The PHAST trial tested the effectiveness of 18 months of doxycycline therapy or placebo in inhibiting AAA growth. The trial included 286 Dutch patients with an AAA measuring between 35 mm and 50 mm. The PHAST study was completed in June 2011 and has been reported previously.
      • Meijer C.A.
      • Stijnen T.
      • Wasser M.N.J.M.
      • Hamming J.F.
      • Van Bockel J.H.
      • Lindeman J.H.N.
      Doxycycline for stabilization of abdominal aortic aneurysms.
      The TEDY trial is an international randomised controlled trial testing the effect of telmisartan on aneurysm growth in patients with small AAAs (diameter 35 – 49 mm).
      • Golledge J.
      • Pinchbeck J.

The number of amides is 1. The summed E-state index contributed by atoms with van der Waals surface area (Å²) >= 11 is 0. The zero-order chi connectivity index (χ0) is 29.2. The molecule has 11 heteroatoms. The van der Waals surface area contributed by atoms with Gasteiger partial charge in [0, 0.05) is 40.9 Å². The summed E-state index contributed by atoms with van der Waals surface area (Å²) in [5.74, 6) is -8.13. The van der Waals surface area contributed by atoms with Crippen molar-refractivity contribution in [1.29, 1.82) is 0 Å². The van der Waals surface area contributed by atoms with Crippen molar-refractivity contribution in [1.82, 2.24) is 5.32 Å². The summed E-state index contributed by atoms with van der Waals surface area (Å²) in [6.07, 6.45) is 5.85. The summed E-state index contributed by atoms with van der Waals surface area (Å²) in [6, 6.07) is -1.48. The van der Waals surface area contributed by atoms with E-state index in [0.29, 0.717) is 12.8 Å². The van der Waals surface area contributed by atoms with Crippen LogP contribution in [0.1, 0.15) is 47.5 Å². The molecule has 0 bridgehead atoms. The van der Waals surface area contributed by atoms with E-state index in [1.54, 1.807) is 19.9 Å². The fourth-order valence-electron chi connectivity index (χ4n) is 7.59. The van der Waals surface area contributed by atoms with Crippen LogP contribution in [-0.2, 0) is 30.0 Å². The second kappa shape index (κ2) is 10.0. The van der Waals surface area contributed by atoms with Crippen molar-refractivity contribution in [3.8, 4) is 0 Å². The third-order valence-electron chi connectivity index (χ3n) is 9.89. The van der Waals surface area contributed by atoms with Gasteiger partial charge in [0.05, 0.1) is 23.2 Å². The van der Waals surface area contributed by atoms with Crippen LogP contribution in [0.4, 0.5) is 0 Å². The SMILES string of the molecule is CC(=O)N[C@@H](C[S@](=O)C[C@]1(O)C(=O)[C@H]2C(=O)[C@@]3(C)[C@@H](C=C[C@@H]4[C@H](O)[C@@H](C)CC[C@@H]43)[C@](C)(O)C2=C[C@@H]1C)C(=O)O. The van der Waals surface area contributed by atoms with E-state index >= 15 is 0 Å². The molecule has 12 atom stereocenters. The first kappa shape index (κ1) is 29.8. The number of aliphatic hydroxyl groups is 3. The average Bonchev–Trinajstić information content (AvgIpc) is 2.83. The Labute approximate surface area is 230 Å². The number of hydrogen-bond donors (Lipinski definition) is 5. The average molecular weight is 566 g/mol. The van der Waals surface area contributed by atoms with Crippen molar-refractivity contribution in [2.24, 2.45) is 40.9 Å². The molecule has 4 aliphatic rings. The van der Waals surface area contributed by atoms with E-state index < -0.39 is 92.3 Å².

• Tomee S.M.
      • Rowbotham S.E.
      • Singh T.P.
      • Moxon J.V.
      • et al.
      Efficacy of telmisartan to slow growth of small abdominal aortic aneurysms: a randomized clinical trial.
      The 72 Dutch patients participating in the trial were included in this inventory.
      This study is based on data collected at the eligibility screening for the PHAST and TEDY trials. For both trials, data with respect to current medication and smoking habits were collected during the eligibility screening and baseline visit. Moreover, standardised measurements were performed of height, weight, and systolic and diastolic blood pressure. Serum blood samples were analysed for lipid spectrum (low density lipoprotein [LDL], high density lipoprotein [HDL], total cholesterol, and triglycerides), the levels of creatinine, alanine transaminase, and (for TEDY only) glycated haemoglobin. The cholesterol/HDL ratio was estimated on the basis of total cholesterol and HDL levels, and the Modification of Diet in Renal Disease formula was used to estimate glomerular filtration rate.